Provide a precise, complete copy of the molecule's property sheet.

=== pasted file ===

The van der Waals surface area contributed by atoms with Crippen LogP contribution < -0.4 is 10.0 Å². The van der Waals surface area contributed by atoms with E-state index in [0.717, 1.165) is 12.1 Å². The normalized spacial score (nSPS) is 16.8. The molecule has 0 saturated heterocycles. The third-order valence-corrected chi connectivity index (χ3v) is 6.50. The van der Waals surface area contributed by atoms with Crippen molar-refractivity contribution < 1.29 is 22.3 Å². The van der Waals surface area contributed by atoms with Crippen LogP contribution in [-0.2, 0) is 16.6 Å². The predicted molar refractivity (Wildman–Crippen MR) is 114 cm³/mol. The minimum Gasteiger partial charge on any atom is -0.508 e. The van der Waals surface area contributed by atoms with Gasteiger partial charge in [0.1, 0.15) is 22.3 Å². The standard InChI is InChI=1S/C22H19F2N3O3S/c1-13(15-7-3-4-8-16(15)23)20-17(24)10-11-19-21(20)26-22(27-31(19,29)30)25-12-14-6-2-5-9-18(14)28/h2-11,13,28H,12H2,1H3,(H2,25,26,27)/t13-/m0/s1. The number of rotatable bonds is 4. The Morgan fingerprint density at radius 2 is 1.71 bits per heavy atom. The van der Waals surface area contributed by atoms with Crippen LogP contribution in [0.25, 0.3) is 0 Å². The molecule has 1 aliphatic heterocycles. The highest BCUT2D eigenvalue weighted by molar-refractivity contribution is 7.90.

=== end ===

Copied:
The van der Waals surface area contributed by atoms with Crippen LogP contribution < -0.4 is 10.0 Å². The van der Waals surface area contributed by atoms with E-state index in [0.717, 1.165) is 12.1 Å². The normalized spacial score (nSPS) is 16.8. The molecule has 0 saturated heterocycles. The third-order valence-corrected chi connectivity index (χ3v) is 6.50. The van der Waals surface area contributed by atoms with Crippen molar-refractivity contribution < 1.29 is 22.3 Å². The van der Waals surface area contributed by atoms with Crippen LogP contribution in [-0.2, 0) is 16.6 Å². The predicted molar refractivity (Wildman–Crippen MR) is 114 cm³/mol. The minimum Gasteiger partial charge on any atom is -0.508 e. The van der Waals surface area contributed by atoms with Gasteiger partial charge in [0.1, 0.15) is 22.3 Å². The standard InChI is InChI=1S/C22H19F2N3O3S/c1-13(15-7-3-4-8-16(15)23)20-17(24)10-11-19-21(20)26-22(27-31(19,29)30)25-12-14-6-2-5-9-18(14)28/h2-11,13,28H,12H2,1H3,(H2,25,26,27)/t13-/m0/s1. The number of rotatable bonds is 4. The Morgan fingerprint density at radius 2 is 1.71 bits per heavy atom. The van der Waals surface area contributed by atoms with Crippen LogP contribution in [0.25, 0.3) is 0 Å². The molecule has 1 aliphatic heterocycles. The highest BCUT2D eigenvalue weighted by molar-refractivity contribution is 7.90.